Also known as:
Either Princess Myrrha or her father, king of Assyria or a Phoenician kingdom, aggravated Aphrodite. As punishment, she compelled Myrrha to conceive an incestuous passion for her father. Myrrha plied her father with liquor and seduced him. They had rapturous sex for twelve nights, at which point one of two things happened:
• Myrrha repented and ran off to hide in the forest, vowing to kill herself.
• Dad repented and chased Myrrha around with a knife, vowing to kill her.
Either way, Myrrha ended up transformed into a myrrh tree to preserve her life. Most versions have Aphrodite affecting the transformation. In the meantime, Myrrha had conceived Adonis.
In the original Semitic version of this myth, Adonis is the product of a virgin birth. The later story may have evolved after veneration of Adonis spread to Greece. The back story involving his scandalous conception suited the Greek cultural need to establish paternity. The shame of incest would explain why the story had previously been secret.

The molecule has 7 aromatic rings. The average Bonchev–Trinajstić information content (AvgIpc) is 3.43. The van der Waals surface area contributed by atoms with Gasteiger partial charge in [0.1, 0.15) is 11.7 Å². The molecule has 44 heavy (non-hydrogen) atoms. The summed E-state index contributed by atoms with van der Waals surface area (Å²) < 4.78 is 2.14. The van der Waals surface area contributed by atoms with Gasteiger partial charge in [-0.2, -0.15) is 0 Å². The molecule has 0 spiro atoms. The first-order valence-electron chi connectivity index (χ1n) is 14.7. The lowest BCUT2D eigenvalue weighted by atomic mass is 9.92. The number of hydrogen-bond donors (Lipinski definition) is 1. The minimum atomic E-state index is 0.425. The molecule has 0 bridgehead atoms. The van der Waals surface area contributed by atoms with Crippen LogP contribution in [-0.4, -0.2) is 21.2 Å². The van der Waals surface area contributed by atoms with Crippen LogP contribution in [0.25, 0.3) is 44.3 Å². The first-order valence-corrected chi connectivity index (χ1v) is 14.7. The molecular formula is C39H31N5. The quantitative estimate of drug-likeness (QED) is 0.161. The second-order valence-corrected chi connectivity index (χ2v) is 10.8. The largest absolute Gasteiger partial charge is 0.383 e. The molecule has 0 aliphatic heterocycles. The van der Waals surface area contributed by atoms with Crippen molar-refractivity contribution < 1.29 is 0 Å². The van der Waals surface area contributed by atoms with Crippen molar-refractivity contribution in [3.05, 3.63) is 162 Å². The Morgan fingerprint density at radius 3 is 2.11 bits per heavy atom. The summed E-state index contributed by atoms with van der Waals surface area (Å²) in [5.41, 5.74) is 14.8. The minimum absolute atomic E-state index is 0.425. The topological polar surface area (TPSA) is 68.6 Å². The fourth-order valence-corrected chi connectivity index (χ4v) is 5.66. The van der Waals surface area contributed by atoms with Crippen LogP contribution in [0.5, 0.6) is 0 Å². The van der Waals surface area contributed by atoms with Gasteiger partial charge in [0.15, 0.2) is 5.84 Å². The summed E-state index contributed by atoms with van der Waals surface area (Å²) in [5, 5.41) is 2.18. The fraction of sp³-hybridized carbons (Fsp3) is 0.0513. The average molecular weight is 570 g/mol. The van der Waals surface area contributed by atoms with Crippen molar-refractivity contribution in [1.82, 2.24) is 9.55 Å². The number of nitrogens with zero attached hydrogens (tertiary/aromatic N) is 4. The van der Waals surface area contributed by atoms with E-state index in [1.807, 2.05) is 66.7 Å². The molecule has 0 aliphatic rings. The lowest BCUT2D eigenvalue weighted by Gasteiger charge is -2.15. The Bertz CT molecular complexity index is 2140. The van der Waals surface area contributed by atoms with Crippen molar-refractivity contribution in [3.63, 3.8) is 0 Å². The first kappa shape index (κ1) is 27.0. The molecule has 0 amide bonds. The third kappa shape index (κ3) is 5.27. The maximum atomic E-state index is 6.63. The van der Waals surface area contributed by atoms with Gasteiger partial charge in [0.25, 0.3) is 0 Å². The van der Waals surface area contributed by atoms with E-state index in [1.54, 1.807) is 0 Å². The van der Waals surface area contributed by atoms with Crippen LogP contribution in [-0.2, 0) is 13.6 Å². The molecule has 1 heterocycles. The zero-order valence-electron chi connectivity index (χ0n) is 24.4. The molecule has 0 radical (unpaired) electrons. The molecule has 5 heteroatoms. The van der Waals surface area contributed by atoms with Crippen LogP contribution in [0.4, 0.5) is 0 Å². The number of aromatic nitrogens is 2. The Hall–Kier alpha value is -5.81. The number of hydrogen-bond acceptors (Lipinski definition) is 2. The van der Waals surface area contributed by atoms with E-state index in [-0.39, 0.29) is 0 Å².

Myrrh trees weep resin, These are traditionally understood to be Myrrha’s tears.
Many scholars perceive the origins of Christianity in veneration of Adonis and his mother. Myrrha and Mary may be variants of the same name. Both are associated with virgin birth and resurrecting sons. Myrrha may be a suppressed great goddess. The myrrh is not just any tree, but is traditionally an emblem of primal womanhood, mercy, and fertility. Myrrh incense is associated with Isis and Hathor, the great goddesses of Egypt. There is no reason to assume that Myrrha is a lesser goddess. Myrrha may be accessed via the fragrance of myrrh incense.
Adonis; Aphrodite; Hathor; Isis
Encyclopedia of Spirits: The Ultimate Guide to the Magic of Fairies, Genies, Demons, Ghosts, Gods & Goddesses – Written by : Judika Illes Copyright © 2009 by Judika Illes.